Summer school on prosociality discusses risks of being social
21 July 2019 - Last week, participants in the international summer school on prosociality in Città di Castello, Italy, discussed the limits of being “prosocial” in world that quickly seems to become more selfish and ruthless. It became clear the concept of “prosociality” is not jus an unproblematic ambition of teaching students to be nice to each other. True prosociality includes being free to be yourself, free to make choices even when the majority does not like it and being free from discrimination. This makes prosociality a politically sensitive topic, especially in countries where dictators and right-wing populists are actively using the argument of religious freedom to establish fundamentalist and totalitarian control of society.
The concept of prosociality
The summer school was part of an international European project (ALICE) that aims to introduce improvements in high schools to reach a better level of prosociality. Prosociality is defined by the project as people doing something for someone else, without expecting a direct return of the favor. This distinguishes prosocial behavior from general social behavior , that can also be based on selfish intentions. The ALICE-project further bases itself on the prosociality theory of the Canadian researcher Kristen Dunfield. She states that prosociality is not just being nice to each other, but that it can be distinguished in 3 distinct types of behavior: helping, sharing and comforting. For a variety of reasons, people don’t help, share or comfort each other. It may be that they don’t understand that others need it, or that they are unable to see the possibilities to do it, or that they are not motivated to be prosocial. Dunfield says students need to learn to understand the situations of need, to be helped to see the need so they are more willing to do something (motivation) and to be able to assess what they can realistically do.
Threats to prosociality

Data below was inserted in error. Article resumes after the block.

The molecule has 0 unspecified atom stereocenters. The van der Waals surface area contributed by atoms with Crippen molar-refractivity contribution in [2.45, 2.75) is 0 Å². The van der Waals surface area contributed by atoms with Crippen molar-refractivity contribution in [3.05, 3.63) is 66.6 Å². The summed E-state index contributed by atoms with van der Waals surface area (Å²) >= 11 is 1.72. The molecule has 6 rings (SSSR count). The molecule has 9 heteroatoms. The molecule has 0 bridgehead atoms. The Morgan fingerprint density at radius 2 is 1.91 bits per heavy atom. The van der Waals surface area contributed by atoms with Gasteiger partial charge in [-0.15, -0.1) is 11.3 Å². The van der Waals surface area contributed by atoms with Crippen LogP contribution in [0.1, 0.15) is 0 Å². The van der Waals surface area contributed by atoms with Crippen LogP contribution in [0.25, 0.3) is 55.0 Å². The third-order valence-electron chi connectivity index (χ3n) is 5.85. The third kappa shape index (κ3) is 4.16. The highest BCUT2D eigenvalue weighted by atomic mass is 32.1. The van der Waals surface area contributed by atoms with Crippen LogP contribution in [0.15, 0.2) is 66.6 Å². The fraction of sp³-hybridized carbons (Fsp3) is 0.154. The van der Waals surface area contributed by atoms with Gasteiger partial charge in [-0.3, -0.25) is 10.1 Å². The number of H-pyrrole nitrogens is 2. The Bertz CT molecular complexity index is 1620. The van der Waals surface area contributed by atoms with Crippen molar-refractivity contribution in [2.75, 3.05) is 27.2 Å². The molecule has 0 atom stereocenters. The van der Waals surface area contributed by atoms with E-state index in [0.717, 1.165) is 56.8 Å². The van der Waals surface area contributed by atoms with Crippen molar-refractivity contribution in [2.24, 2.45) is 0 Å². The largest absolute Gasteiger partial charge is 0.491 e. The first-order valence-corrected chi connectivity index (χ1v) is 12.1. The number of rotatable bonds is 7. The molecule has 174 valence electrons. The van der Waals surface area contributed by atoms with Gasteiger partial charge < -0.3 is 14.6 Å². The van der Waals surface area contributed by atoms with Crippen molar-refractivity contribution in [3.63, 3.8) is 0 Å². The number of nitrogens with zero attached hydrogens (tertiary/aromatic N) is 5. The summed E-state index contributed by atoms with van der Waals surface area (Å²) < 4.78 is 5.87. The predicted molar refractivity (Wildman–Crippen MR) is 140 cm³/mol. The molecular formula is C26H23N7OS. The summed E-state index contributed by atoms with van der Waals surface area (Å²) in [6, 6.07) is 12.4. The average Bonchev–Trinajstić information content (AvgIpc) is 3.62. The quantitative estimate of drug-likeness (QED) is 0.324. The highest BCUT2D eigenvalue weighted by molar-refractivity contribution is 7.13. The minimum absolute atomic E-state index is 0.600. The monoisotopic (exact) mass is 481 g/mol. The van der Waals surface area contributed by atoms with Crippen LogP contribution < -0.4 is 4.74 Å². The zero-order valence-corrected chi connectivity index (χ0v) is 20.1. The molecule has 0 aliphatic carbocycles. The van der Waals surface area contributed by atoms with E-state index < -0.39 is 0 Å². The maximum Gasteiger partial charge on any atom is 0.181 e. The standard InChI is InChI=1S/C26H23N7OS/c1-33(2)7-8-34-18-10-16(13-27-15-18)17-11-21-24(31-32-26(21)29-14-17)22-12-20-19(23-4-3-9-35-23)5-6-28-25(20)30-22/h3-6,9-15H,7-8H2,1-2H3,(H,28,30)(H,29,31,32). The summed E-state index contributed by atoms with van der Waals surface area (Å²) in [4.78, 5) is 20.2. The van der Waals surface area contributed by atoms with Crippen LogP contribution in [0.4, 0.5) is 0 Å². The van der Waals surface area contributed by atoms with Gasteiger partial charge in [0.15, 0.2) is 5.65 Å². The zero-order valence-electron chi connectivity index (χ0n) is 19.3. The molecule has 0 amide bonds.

In practice this is not so easy as it sounds. Research of the ALICE-project shows that being prosocial is easy in situations where the situation is unambiguous and when they are motivated. But in situations that are ambiguous, it becomes much more difficult to be prosocial. What do you do when your fellow students disapprove of comforting a friend whose father is in prison because of a crime? Or who is lesbian of transgender? How to teach about helping each other selflessly when the government makes it a crime to help drowning refugees? What does a teacher do when a teacher educates on non-discrimination prosociality and is reported for so-called leftist indoctrination on a right-wing populist website (Italy) or when the government adopts a law allowing students to film and report teachers who teach non-evangelical views (Brazil)? In societies where democracy, equality before the law and non-discrimination erodes, prosocial behavior becomes a provocation of the dominant totalitarian order and a dangerous thing to do. Many people will tend to avoid conflict and become silent bystanders of the social and political bullying.
The way the ALICE partnership deals with sensitive topics
The ALICE-partnership recognizes how sensitive prosociality can be. In the draft Prosociality Manual, there are numerous references to Maria Montessori and the more radical Danilo Dolci. Maria Montessori promoted education which links closely in the natural development of students and does not force them to learn in unnatural ways, like traditional school systems do. She also stressed the importance of social learning, including learning to know your own emotions and make own choices. Danilo Dolci went a step further by encouraging students and communities to take political action. He saw the school as a part of an inherent political society where communities, schools and students have to act, and saw the school as a place to learn such activism. At the same time, his activism was non-violent. He was sometimes called the Italian Gandhi.
But the ALICE-project also has partners in Italy and Greece, where the populist forces are strong. In Italy there is even a government adopting numerous laws that are contrary to the principle of prosociality. In Greece, objections where make to the diversity chapter in the Prosociality Manual because Greek students were deemed to not be ready to be informed about LGBTI issues. Of course, these tensions make it difficult to agree on to what extent we can implement prosociality together and in the same way. GALE is a partner in the ALICE-project and attempted to facilitate discussion on these tensions. However, although the participants touched upon these questions, for the moment they could not be solved. The participants appeared to be hesitant to discuss sensitivities in a too public way. It maybe they perceive the risks a too great. GALE concluded more work needs to be done to make sure the project does not become a bystander in bullying, discrimination and populist political blackmail.
The ALICE-project website
The ALICE Facebook page (photos of events)
Kristen Dunfield, A construct divided: prosocial behavior as helping, sharing, and comforting subtypes (2014)